Ever wonder where the highest-paying jobs in your field are? Now, courtesy of the Bureau of Labor Statistics (BLS), we have some answers.
Late last week, the BLS released a report (via Catherine Rampell of The New York Times Economix) showing the U.S. metros with the highest-paying jobs in nine major occupational categories including: business, finance, and management; professional and technical work; service; office work; construction; and blue-collar production jobs, among others. The BLS measures what it calls "average pay relative" which includes wages, salaries, commissions, and bonuses. And, its calculations control for differences in the composition of jobs, industry, firm-level, and occupational characteristics, and the fact that data are collected at different times during the year. As the BLS defines it: "The average pay relative for all occupations and each occupational group equals 100." A figure above 100 reflects the percentage above the national norm, while values below 100 reflect the percentage below that norm.
The chart below shows the pay profile for a series of U.S. metro regions. San Francisco is highest, followed by Greater New York, Salinas, California, and Greater Boston, which are all above the U.S. norm.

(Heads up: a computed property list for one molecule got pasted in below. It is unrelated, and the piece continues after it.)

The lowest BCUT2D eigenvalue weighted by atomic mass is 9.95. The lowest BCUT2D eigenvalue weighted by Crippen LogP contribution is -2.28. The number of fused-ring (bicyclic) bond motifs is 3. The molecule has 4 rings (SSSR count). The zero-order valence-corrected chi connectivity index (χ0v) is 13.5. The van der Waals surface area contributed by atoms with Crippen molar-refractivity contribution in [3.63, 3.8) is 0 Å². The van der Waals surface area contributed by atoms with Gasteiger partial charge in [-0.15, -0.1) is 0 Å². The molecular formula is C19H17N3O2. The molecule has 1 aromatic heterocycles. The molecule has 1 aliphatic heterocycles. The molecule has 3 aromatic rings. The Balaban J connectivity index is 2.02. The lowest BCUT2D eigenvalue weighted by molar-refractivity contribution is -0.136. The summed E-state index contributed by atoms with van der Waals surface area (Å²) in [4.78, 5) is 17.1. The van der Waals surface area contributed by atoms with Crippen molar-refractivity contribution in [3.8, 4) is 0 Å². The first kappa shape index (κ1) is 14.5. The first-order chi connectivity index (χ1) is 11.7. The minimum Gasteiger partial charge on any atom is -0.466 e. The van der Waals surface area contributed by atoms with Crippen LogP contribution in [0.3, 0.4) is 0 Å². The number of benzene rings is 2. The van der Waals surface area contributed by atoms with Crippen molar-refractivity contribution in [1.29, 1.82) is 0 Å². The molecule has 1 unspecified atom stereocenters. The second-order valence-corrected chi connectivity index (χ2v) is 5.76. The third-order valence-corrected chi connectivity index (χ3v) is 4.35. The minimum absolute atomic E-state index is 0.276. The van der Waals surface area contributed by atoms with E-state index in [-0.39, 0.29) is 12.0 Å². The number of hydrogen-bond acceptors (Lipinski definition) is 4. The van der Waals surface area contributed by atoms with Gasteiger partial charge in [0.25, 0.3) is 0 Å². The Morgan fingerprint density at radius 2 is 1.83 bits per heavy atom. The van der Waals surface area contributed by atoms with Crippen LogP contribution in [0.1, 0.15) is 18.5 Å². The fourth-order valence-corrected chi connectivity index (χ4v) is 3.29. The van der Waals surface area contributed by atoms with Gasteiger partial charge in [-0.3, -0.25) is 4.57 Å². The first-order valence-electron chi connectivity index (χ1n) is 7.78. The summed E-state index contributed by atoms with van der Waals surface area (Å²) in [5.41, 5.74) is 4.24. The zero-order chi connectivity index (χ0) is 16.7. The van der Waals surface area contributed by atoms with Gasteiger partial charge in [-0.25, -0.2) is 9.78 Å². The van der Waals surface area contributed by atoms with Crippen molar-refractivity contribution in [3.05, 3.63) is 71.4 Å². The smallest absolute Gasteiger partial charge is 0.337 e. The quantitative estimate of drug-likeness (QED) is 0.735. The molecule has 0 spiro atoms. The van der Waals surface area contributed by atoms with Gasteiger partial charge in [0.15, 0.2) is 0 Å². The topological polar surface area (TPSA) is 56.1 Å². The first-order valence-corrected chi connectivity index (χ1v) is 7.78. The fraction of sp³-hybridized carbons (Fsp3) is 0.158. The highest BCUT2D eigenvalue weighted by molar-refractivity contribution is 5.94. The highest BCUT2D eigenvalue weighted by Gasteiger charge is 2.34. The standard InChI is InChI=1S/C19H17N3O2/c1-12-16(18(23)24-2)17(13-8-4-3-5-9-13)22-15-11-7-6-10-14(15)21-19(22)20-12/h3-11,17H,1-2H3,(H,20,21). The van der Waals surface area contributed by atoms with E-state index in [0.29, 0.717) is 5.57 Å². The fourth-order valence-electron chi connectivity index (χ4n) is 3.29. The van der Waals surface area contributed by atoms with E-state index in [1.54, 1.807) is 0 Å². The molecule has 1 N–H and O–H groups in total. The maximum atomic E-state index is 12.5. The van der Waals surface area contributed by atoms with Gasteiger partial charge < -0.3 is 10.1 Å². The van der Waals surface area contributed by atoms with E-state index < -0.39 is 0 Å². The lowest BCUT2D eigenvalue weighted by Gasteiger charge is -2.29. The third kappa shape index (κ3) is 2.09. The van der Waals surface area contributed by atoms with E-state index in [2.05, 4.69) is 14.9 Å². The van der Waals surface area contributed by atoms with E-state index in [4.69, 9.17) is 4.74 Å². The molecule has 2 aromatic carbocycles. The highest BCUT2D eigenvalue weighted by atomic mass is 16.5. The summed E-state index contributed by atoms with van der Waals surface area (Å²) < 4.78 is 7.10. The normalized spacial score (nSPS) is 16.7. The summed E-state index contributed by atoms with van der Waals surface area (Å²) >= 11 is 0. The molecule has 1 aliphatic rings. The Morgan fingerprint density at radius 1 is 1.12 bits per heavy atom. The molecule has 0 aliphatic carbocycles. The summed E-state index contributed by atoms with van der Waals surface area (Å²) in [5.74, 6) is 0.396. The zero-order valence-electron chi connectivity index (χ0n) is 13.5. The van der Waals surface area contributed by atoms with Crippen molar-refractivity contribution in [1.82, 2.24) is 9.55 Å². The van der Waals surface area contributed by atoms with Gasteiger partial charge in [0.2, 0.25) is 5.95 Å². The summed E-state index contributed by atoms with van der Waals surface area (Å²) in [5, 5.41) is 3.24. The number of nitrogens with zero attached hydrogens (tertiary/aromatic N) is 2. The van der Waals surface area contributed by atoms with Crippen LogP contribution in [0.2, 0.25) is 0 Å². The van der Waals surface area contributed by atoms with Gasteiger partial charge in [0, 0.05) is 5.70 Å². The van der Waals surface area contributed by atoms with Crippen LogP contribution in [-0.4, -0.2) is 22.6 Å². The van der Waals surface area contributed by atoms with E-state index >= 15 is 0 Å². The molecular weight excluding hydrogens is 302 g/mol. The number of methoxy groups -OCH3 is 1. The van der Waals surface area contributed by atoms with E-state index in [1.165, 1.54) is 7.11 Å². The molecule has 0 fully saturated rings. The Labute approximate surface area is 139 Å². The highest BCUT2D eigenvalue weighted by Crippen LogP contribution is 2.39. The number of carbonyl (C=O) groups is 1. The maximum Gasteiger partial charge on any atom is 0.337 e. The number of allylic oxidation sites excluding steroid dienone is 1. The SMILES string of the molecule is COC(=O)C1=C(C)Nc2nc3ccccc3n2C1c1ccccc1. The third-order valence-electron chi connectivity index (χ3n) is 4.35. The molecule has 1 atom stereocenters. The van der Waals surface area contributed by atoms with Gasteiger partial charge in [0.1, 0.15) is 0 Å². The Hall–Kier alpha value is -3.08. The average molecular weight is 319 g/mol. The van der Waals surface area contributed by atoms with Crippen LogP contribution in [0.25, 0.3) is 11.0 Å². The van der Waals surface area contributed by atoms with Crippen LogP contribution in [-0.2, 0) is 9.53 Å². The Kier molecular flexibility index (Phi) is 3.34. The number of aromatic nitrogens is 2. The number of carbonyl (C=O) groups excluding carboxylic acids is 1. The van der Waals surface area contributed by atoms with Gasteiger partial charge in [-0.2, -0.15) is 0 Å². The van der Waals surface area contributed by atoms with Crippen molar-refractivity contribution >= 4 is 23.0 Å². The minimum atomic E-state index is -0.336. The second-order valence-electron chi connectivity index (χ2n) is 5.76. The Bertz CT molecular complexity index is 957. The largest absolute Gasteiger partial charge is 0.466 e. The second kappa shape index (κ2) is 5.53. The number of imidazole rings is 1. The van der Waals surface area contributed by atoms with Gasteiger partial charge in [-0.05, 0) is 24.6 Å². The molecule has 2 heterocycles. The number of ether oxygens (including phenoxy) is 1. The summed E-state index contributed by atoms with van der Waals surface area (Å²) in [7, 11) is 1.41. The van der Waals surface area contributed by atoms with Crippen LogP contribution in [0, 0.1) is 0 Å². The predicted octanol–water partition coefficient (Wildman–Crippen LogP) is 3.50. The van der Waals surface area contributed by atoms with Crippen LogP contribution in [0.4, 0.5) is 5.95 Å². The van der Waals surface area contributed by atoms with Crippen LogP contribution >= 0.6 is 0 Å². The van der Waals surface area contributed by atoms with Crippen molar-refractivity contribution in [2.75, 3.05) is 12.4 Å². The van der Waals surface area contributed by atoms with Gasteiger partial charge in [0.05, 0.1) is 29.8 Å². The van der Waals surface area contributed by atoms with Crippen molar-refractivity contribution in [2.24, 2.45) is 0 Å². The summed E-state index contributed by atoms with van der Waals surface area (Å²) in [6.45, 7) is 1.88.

The second chart below shows the two highest-paying metros for each of the nine major occupational groupings in the BLS analysis. The San Francisco Bay Area has one of the two top-paying metros in six categories. Salinas, California, numbers among the top two in four job categories. Greater New York ranks in three. Chicago, Seattle, Minneapolis-St.Paul, Sacramento, and Providence each have one.
The upshot of all of this is that America is splitting into two distinct kinds of regional economies - a small set of affluent regions with relatively large concentrations of well-paying occupations, and a much larger set of less-advantaged regions with less-skilled, more poorly paying ones. In this kind of world, the ability to achieve the American Dream of economic opportunity and upward socioeconomic mobility increasingly turns on where you live.
This overlays the nation's worsening income inequality with a glaring geographic dimension. America is becoming increasingly sorted not just by culture and attitudes, political party, or favorite candidate, but by powerful economic forces - human capital level, skill, type of work, and, ultimately, pay and income. Given this underlying economic geography of work, money, and class, it's little surprise that America's politics continues along its current polarized and rancorous path.
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